We have offered to post brief statements from all of the ANC candidates running for seats on Capitol Hill and the surrounding neighborhoods that we cover here on The Hill is Home. These statements are not endorsements and have been posted exactly as submitted by the candidates.
Martin Moulton ANC 6E02
First, I’d like to thank TheHillisHome.com for your fine work and providing a forum for citizens to learn more about and compare candidates for the upcoming Nov 6 Election.
This election is not only important for those voting for top-of-the-ballot candidates, but because residents should be wise in their selection of the elected officials that have the greatest influence on their daily quality of life issues. Advisory Neighborhood Commissioners serve, ideally, as the primary liaison between residents in their respective single member districts and other elected government officials and government agencies.
If trash isn’t being picked up properly on your block, your first message should go to the District’s 311 or 311 Online services. If you encounter nuisance or violent crime anywhere in the District of Columbia — near your home or business or at a local park for example — your first call should go to the 911 emergency number for MPD and its partners to handle.
If you feel your concerns are not properly handled by those services, you should contact your Advisory Neighborhood Commissioners to intercede. If you have questions about development or other activity in your neighborhood, your ANC should be responsive to you within a reasonable period of time and, in this day and age, directly available to residents by telephone and/or the internet in addition to public meetings.
I’m running as a candidate for the ANC6E position in response to many of my neighbors in the Shaw community who are eager for the responsive, engaged and effective service that other communities have grown to expect and rely on from their ANCs. Many years ago, I graduated from Dartmouth College in Hanover, New Hampshire on the Connecticut River; “It’s a small college, but there are those who love it” is a popular motto of the school — founded originally to enhance the lives of rural Native Americans. Advisory Neighborhood Commissioners do a lot of small thankless work in their communities, but there are many residents of the District of Columbia who, like myself, appreciate the opportunities and good fortune that our great Nation, its leaders and activists have given us, and see ANC roles as opportunities to give back and serve our communities. And we love the hard work involved in serving others — whether they be our peers or the less fortunate.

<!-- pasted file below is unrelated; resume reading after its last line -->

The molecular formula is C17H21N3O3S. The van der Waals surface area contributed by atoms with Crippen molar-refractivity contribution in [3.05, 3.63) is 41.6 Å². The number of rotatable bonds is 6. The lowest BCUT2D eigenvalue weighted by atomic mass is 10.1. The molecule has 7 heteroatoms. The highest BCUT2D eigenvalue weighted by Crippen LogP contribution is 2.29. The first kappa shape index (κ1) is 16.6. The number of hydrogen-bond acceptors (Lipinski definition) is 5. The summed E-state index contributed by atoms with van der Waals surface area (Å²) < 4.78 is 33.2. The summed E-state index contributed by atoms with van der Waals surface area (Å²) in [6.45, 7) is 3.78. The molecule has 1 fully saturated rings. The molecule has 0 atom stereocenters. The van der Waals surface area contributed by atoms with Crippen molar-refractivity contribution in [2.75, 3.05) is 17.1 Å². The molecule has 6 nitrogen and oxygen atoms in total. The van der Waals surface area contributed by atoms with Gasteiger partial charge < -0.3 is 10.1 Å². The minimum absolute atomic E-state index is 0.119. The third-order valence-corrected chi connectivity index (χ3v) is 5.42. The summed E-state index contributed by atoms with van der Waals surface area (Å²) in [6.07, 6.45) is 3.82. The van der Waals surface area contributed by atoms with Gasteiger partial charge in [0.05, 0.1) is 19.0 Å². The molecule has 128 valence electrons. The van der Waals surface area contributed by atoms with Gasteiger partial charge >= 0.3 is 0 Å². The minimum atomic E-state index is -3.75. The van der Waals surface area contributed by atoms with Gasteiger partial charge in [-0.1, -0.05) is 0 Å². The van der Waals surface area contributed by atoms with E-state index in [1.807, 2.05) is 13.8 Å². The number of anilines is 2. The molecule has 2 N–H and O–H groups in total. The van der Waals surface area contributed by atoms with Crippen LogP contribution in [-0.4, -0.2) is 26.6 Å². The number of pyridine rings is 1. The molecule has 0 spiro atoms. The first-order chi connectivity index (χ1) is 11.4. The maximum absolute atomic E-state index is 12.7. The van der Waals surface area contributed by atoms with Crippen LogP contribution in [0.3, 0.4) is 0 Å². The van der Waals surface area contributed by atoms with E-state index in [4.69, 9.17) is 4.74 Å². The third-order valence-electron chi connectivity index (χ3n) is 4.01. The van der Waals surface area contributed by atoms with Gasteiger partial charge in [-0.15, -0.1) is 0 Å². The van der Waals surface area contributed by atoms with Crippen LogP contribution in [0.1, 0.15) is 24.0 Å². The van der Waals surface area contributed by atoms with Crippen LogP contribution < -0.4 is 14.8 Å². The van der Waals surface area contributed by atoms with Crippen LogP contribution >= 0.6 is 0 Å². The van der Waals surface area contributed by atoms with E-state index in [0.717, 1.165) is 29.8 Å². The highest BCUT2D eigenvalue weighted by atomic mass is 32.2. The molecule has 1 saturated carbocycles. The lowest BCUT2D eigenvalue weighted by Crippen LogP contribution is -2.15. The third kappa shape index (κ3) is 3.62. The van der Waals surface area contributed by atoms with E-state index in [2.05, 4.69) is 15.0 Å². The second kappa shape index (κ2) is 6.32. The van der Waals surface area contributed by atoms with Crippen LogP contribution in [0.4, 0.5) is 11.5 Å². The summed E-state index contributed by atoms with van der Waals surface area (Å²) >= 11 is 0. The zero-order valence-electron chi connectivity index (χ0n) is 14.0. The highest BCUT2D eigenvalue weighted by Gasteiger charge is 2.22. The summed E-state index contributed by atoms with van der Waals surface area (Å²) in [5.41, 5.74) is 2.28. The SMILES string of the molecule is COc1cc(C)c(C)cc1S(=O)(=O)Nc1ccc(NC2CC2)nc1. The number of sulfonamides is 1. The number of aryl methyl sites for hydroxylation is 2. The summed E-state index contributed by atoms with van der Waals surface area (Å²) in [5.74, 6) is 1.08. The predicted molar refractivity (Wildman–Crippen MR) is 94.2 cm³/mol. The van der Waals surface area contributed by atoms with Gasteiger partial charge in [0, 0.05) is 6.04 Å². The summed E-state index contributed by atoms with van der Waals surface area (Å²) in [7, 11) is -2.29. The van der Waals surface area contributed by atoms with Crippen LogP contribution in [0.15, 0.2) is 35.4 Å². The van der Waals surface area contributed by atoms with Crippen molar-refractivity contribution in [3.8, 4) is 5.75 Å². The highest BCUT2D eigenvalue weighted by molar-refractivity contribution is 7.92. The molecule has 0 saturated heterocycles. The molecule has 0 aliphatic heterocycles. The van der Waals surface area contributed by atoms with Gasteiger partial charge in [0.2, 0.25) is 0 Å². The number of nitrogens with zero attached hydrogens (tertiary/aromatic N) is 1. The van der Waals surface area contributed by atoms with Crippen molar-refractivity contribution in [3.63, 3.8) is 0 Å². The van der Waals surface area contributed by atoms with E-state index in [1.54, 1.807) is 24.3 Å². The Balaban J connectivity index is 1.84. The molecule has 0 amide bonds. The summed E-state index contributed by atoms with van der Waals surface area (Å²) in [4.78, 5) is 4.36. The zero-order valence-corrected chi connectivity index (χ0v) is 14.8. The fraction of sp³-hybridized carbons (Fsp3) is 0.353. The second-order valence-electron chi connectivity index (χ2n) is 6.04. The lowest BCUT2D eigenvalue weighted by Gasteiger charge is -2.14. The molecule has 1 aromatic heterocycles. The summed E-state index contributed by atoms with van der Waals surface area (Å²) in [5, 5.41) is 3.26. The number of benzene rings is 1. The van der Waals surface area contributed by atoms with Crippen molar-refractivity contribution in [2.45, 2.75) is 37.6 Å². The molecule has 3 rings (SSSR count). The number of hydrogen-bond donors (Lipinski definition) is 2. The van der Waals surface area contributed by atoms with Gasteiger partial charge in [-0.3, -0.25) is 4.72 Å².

Earlier today, I was speaking to one of my former tutoring students, now at the KIPP PCS in Shaw, who while at the former Scott Montgomery DCPS, earned the second place award in a spelling bee among students from across the District — and some from much wealthier communities. (A female student in his same class earned the First Place Prize.) Supporting our students and schools simply puts a smile on my face; there are many brilliant students and hard working teachers that deserve support from their larger communities.
I’m a techie and an avid cyclist and swimmer. Outside of work, I use my tech experience to support a few small non-profit orgs across the District. My passion for cycling led me to join the Board of the Washington Area Bicyclist Association (WABA.org). I’ve worked with leaders of local community gardens (CityBlossoms.org and Common Good City Farm) because — as a native Californian and with a father from Costa Rica — my family has always taken for granted having delicious, fresh, practically free, local produce and I reckon many urban residents want similar opportunties to have abundant healthy low-cost food to serve their families. I appreciate our new DC Council Chairman’s leadership on self determination for the District of Columbia [ http://philmendelson.com/2012/2012/09/20/cbc2012/ ], and I did my own small part in support of this effort when I was arrested along with our Ward 6 Councilmember Tommy Wells, in the #DC41 protest, on April 11, 2011.
I’d appreciate the honor to serve if my neighbors elect me.